City’s reserve fund reaches minimum levelPublished 5:46pm Saturday, October 26, 2013
FRANKLIN—For the first time since 2009, Franklin’s reserve fund is above the minimum level set by councilors.
City Manager Randy Martin said the decline started that year with the closing of the International Paper Mill and the subsequent downturn in the economy, both locally and nationally.
“Those two things combined to bite into the reserves substantially,” Martin said.
The minimum reserve is set at 15 percent of the city’s annual expenditures, which is approximately $22 million annually. The minimum reserve is approximately $3.3 million. He said that as of the October meeting, he city is about $500,000 over the mark.
“Through good financial management, with our departments being very frugal, and also improved revenues, collections, we have now met and slightly exceeded our minimum policy,” Martin said. “Being roughly half a million dollars over the minimum helps if financial obstacles come up, such as unexpected expenses or even opportunities.”
The rise started in 2011, he said, and by last year the city was approximately $300,000 below the minimum, but over the 2012-2013 fiscal year, the city was able to save approximately $800,000 toward this cushion.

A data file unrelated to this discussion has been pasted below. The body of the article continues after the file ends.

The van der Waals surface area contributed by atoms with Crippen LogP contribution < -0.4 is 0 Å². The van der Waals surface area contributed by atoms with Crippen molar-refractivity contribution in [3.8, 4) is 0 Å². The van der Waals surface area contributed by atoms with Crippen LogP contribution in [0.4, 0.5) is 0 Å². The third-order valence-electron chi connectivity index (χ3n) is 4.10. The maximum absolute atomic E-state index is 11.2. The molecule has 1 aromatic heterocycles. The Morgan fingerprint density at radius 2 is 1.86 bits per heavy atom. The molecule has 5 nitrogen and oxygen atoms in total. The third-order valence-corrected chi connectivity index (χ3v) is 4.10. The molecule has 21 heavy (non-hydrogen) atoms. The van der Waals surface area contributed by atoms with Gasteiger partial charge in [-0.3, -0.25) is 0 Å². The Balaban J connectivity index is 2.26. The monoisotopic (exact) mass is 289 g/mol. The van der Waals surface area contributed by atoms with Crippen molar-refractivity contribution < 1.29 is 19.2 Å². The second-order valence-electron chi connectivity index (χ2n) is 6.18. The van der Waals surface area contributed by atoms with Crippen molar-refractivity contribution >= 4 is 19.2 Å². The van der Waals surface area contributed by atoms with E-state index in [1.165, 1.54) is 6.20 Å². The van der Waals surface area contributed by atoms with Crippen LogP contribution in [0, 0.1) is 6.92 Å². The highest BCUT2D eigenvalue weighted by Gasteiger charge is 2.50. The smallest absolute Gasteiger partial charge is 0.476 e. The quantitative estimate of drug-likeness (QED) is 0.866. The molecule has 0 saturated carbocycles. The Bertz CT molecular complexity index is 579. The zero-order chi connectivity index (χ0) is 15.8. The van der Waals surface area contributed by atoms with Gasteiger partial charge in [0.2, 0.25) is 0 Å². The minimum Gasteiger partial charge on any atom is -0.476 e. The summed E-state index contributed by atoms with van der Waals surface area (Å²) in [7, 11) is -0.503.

Martin said having the cushion is good for several reasons, the biggest perhaps being in borrowing. A reserve can help pay for smaller projects, so that borrowing isn’t necessary, and it also helps with coming up with matches when applying for grants. Martin said those are criteria that financial institutions use in determining a city’s ability to borrow, and it can lower interest rates.
It also affects credit ratings given out to cities by financial institutions, including Moody’s Investors Service.
Specifically, he said the city got there by refinancing its debt to lower interest costs, frugal spending with its departments, switching auditing firms. Martin also said not to discount the improving economic conditions.
Several industries have located in Franklin over the past few years, which has created construction jobs, and that has helped with taxes on hotels and meals.
“We are starting to see new investment coming into our community,” Martin said, and he added that the construction jobs would be replaced by “longer term employees. We still have challenges, such as the unemployment rate, but the future is looking good.”
He said over the long term, he’d like to see the cushion raised to 20-25 percent of the annual spendings, or approximately $4,400,000 to $5,500,000.
“That’s more common for communities of our size,” Martin said. “And with our resources and budget, that’s where we need to be, but that takes time.”